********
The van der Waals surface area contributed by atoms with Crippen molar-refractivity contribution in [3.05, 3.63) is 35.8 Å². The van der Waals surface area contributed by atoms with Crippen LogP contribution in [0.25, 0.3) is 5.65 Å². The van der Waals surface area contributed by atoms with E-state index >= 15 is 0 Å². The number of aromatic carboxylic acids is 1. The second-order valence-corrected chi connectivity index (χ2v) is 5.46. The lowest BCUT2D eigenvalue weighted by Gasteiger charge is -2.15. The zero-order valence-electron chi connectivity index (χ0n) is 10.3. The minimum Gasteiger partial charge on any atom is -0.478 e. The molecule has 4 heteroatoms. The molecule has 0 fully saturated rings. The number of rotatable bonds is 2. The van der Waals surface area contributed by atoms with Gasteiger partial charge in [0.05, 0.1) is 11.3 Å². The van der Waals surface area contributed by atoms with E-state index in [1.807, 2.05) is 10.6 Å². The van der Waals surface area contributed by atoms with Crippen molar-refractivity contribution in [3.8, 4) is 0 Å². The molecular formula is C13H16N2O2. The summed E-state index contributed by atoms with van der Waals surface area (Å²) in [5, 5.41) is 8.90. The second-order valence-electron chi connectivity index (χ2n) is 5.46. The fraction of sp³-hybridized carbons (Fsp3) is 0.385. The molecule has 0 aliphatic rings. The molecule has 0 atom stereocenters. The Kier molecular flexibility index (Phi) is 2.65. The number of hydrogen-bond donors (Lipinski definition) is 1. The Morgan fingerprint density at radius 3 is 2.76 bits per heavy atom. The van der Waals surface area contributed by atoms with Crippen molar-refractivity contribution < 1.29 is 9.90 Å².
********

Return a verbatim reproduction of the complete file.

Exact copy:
The van der Waals surface area contributed by atoms with Crippen molar-refractivity contribution in [3.05, 3.63) is 35.8 Å². The van der Waals surface area contributed by atoms with Crippen LogP contribution in [0.25, 0.3) is 5.65 Å². The van der Waals surface area contributed by atoms with E-state index >= 15 is 0 Å². The number of aromatic carboxylic acids is 1. The second-order valence-corrected chi connectivity index (χ2v) is 5.46. The lowest BCUT2D eigenvalue weighted by Gasteiger charge is -2.15. The zero-order valence-electron chi connectivity index (χ0n) is 10.3. The minimum Gasteiger partial charge on any atom is -0.478 e. The molecule has 4 heteroatoms. The molecule has 0 fully saturated rings. The number of rotatable bonds is 2. The van der Waals surface area contributed by atoms with Gasteiger partial charge in [0.05, 0.1) is 11.3 Å². The van der Waals surface area contributed by atoms with E-state index in [1.807, 2.05) is 10.6 Å². The van der Waals surface area contributed by atoms with Crippen molar-refractivity contribution in [3.8, 4) is 0 Å². The molecular formula is C13H16N2O2. The summed E-state index contributed by atoms with van der Waals surface area (Å²) in [5, 5.41) is 8.90. The second-order valence-electron chi connectivity index (χ2n) is 5.46. The fraction of sp³-hybridized carbons (Fsp3) is 0.385. The molecule has 0 aliphatic rings. The molecule has 0 atom stereocenters. The Kier molecular flexibility index (Phi) is 2.65. The number of hydrogen-bond donors (Lipinski definition) is 1. The Morgan fingerprint density at radius 3 is 2.76 bits per heavy atom. The van der Waals surface area contributed by atoms with Crippen molar-refractivity contribution < 1.29 is 9.90 Å².